In the past I have worked on several projects trying to performance tune slow IDM systems. To most people this sounds like quite a technical chore, but I found out it often isn’t. Most of the times problems stem from a misunderstanding of the systems inner workings, over engineering or system bloating. So how do you get to any one of these root causes? I am going to give you five tips on how to get to the root cause of an IDM performance problem with little to no technical knowledge.
In short these tips are, in no particular order:
- Question everything.
- Find out what the software was designed to do.
- Documentation, Documentation, Documentation.
- Finding peak loads.
- Sneak peek at the content.
1: Question everything.
It might come as a surprise, but sometimes the problem can be easily traced by asking a few questions. I usually interview four people in various positions to get some sort of cross comparison of what they think the problem might be. Next to some technical people, I usually include an architect or functional administrator and an end user. The main reason for interviewing non-technical users is to get a bearing on whether they experience a problem at all and during which activity. Even if their answers seem to be way of track, record them anyway. You might just run into a systemic problem regarding the maintenance of multiple systems. If you are conducting your research in an environment which has a lot of java applications and you find out that the end user experiences problems with most of these applications, it might be java tuning which is the problem.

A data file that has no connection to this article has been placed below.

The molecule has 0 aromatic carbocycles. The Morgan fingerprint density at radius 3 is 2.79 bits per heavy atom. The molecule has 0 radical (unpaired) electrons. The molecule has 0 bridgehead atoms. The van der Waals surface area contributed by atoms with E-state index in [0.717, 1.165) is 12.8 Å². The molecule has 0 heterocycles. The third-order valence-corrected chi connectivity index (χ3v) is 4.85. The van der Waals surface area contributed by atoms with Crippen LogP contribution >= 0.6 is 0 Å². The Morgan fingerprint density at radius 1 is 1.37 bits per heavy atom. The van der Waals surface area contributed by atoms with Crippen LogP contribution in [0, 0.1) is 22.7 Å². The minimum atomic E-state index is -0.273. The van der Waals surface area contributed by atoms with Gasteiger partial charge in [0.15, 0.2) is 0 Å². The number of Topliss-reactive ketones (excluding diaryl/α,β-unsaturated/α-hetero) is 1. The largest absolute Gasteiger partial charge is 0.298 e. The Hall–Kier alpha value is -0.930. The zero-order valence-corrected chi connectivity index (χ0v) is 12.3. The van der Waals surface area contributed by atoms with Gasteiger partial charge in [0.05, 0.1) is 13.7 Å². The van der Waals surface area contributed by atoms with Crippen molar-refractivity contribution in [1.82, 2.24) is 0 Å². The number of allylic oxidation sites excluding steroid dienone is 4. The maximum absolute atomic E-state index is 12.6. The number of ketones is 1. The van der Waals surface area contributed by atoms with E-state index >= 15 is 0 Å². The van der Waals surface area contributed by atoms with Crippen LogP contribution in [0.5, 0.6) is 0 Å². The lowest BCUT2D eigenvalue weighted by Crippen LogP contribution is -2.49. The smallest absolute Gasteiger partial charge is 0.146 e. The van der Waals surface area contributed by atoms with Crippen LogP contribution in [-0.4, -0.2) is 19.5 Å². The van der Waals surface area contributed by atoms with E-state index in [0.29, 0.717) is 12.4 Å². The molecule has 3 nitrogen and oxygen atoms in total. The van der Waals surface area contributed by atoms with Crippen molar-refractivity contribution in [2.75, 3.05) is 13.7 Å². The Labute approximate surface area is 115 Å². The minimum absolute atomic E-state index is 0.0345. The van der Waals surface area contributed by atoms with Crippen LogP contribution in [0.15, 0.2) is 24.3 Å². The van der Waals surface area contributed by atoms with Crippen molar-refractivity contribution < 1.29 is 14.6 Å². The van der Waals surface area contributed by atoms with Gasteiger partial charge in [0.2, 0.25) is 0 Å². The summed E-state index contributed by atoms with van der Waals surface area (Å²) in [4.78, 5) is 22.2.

Also, whilst you are interviewing people, don’t forget to ask them what they think the IDM system should be doing. There have been multiple cases I know of, in which end users don’t actually know what was going on and adopted a “how hard can it be?” stance. This in turn creates a negative frame of mind in which everything in the system is wrong, including performance.
2: Find out what the software was designed to do.